The Biden Administration renewed the COVID-19 public health emergency (PHE) for the final time in February and announced that the PHE would expire May 11. The PHE ending means many temporary policies in response to the pandemic will be phased out. Here's what you need to know for your practice and patients.
May 2023: The Centers for Disease Control and Prevention(CDC) updated its Interim Clinical Considerations for the use of COVID-19 vaccines in the United States. Please visit the Interim COVID-19 vaccine schedules to obtain the most updated guidance on COVID-19 vaccinations.
5/12/23: Guidance for use of Janssen (Johnson & Johnson) COVID-19 Vaccine has been removed as the vaccine is no longer available in the United States.
5/9/23: The End of the COVID-19 Public Health Emergency Fact Sheet offers updates on flexibilities from the COVID-19 emergency declaration and how they will be impacted after May 11.
5/8/23: The DEA and SAMHSA released the regulation extending COVID-19 telehealth controlled substance prescribing flexibilities.. This applies to buprenorphine for the treatment of OUD. It goes into effect on May 11.
5/1/23: CMS shared updates to coverage for COVID-19 tests, including a new English and Spanish consumer fact sheet. It includes guidance on health insurance coverage before May 11 and after.
4/21/23: The CDC has simplified recommendations to receive bivalent C19 vaccines. The FDA removed authorization for monovalent vaccines. Vaccines are essential, cost-effective public health tools to ensure your eligible patients are protected against COVID-19.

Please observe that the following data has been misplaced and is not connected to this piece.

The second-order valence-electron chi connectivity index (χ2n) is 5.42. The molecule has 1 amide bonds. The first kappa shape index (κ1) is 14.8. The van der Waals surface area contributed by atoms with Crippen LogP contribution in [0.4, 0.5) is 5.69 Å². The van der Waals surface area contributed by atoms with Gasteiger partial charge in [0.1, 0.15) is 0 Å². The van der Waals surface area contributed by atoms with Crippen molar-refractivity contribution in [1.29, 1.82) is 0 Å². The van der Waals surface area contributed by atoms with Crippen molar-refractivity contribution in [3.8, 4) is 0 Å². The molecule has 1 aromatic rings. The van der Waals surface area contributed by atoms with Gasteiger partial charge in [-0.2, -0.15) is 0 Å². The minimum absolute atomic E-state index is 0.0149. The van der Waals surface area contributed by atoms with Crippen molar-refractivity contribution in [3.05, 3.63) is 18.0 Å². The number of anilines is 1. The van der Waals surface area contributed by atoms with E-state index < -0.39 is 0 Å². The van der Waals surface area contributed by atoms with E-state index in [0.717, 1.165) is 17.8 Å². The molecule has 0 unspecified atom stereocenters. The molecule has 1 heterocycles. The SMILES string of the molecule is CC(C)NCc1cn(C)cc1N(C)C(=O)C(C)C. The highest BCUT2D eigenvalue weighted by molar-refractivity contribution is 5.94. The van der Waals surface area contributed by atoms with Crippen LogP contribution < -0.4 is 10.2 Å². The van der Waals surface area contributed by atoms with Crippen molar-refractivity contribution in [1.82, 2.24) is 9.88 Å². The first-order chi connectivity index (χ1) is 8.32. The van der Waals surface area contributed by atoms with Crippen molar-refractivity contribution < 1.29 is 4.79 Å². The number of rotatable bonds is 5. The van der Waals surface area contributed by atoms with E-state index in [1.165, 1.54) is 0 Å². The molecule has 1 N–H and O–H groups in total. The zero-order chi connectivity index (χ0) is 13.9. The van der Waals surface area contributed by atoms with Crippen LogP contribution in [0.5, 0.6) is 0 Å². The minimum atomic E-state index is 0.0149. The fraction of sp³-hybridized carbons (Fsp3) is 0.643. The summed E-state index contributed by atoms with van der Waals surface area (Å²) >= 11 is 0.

4/5/23: An HHS Fact Sheet outlines the progress made in responding to Long COVID and future actions to prevent, detect and treat Long COVID.
4/3/23: In a Message from the AAFP President, Dr. Tochi Iroku-Malize explains why the PHE needs a thoughtful wind-down.
3/22/23: This Getting Paid Blog, "The end of the public health emergency: what you need to know" offers you a high level look at what will likely change and how it'll affect your practice and patients.
3/14/23: The FDA amended the EUA of the Pfizer-BioNTech COVID-19 Vaccine, Bivalent to provide for a single booster dose of the vaccine in children 6 months through 4 years of age at least 2 months after completion of primary vaccination.
COVID-19 remains a public health issue that affects patients in every community. From outbreaks to prevention to treating long COVID, you can continue finding information that helps you in your practice and patient care.